How to Raise Muskrats. The muskrat is prized for its fur as well as its prolific offspring. The muskrat is small and doesn't eat much, but keeping large numbers of them are difficult because of their ability to dig out of most enclosures. It is possible to raise muskrats in a wide variety of climates.
Keep your muskrats in cages with solid bottoms if possible. Cages with metal bars on the bottom may be best to keep them from escaping. Muskrats will be able to dig out from under a fence or other similar enclosure. Muskrats raised in cages do not need shelter from the rain or cold, as their fur will is waterproof and will insulate them from the cold. Large cages with plenty of room for your muskrat population will work best.
Keep your muskrat population as spread out as possible. The muskrat is usually docile, but a densely-populated area will create friction between the muskrats and they may begin to fight amongst themselves. The population should be large enough that the animals can socialize, but not too large that fighting will ensue. A dense population will also make muskrat litters smaller. When raising muskrats for profit or for fur, the larger spaces will make for a better return on the investment.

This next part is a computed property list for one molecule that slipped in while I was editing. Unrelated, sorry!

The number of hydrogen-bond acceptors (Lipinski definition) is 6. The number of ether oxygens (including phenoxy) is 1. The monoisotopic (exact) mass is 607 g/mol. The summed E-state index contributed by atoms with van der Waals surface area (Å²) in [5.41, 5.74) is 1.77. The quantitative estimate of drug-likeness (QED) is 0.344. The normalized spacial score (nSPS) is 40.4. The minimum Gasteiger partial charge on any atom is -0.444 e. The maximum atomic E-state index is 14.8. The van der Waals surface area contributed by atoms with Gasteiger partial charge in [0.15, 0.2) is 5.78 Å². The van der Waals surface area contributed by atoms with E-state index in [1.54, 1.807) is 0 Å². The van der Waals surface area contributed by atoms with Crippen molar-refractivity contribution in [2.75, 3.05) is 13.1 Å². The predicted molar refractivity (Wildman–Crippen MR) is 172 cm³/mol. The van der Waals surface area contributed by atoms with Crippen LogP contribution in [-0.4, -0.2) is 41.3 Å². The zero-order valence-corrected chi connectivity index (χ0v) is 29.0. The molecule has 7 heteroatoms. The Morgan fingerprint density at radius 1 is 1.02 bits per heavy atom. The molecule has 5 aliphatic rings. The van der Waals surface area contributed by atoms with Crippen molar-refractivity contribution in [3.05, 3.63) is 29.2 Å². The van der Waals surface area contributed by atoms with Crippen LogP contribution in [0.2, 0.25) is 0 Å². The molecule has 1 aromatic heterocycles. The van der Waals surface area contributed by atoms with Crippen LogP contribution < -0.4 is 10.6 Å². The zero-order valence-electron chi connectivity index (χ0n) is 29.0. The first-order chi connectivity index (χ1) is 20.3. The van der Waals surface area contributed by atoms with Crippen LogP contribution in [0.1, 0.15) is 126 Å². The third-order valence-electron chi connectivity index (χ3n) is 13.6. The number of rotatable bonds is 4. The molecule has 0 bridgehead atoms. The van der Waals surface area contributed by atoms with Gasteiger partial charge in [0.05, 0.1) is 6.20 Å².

Expect anywhere from two to five litters each year from an adult female muskrat. Warmer temperatures tend to have more litters per year, while colder ones have fewer. When there is plenty of food and clean water expect more litters than when food is sparse, so make sure the muskrats always have food and never have to fight for it. They will eat most types of aquatic plants.
Wait for the 29-day gestation period to be over and then assess the number of offspring, typically five to six kits, and their condition. The mother feeds and raises the babies; humans rarely have to intervene in the care. The kits will mature quickly, and often a spring kit will be able to reproduce by the fall.